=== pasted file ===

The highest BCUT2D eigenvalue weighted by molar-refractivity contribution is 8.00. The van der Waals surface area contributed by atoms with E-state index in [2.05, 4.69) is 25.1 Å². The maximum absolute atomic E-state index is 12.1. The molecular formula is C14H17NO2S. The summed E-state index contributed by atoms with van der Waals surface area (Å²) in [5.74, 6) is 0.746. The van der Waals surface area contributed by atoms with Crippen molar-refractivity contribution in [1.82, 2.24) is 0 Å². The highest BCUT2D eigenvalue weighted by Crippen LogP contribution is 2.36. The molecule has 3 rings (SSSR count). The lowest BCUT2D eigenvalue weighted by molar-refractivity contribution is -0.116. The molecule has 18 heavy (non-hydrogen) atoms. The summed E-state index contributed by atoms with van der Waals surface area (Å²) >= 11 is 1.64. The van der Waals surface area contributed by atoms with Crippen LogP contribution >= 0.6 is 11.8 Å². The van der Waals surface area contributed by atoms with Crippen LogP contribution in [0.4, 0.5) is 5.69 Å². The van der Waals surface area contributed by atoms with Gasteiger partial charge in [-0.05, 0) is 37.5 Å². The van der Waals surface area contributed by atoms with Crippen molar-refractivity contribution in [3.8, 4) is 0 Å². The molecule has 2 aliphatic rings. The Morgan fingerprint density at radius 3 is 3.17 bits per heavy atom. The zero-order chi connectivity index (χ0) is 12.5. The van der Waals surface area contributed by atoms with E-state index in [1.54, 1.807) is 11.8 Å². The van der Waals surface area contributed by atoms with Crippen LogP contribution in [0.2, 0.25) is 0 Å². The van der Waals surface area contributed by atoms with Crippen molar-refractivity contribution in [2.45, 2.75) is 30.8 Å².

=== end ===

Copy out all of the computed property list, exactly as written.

The highest BCUT2D eigenvalue weighted by molar-refractivity contribution is 8.00. The van der Waals surface area contributed by atoms with E-state index in [2.05, 4.69) is 25.1 Å². The maximum absolute atomic E-state index is 12.1. The molecular formula is C14H17NO2S. The summed E-state index contributed by atoms with van der Waals surface area (Å²) in [5.74, 6) is 0.746. The van der Waals surface area contributed by atoms with Crippen molar-refractivity contribution in [1.82, 2.24) is 0 Å². The highest BCUT2D eigenvalue weighted by Crippen LogP contribution is 2.36. The molecule has 3 rings (SSSR count). The lowest BCUT2D eigenvalue weighted by molar-refractivity contribution is -0.116. The molecule has 18 heavy (non-hydrogen) atoms. The summed E-state index contributed by atoms with van der Waals surface area (Å²) >= 11 is 1.64. The van der Waals surface area contributed by atoms with Crippen LogP contribution >= 0.6 is 11.8 Å². The van der Waals surface area contributed by atoms with Crippen LogP contribution in [0.4, 0.5) is 5.69 Å². The van der Waals surface area contributed by atoms with Gasteiger partial charge in [-0.05, 0) is 37.5 Å². The van der Waals surface area contributed by atoms with Crippen molar-refractivity contribution in [3.8, 4) is 0 Å². The molecule has 2 aliphatic rings. The Morgan fingerprint density at radius 3 is 3.17 bits per heavy atom. The zero-order chi connectivity index (χ0) is 12.5. The van der Waals surface area contributed by atoms with E-state index in [1.54, 1.807) is 11.8 Å². The van der Waals surface area contributed by atoms with Crippen LogP contribution in [0.2, 0.25) is 0 Å². The van der Waals surface area contributed by atoms with Crippen molar-refractivity contribution in [2.45, 2.75) is 30.8 Å².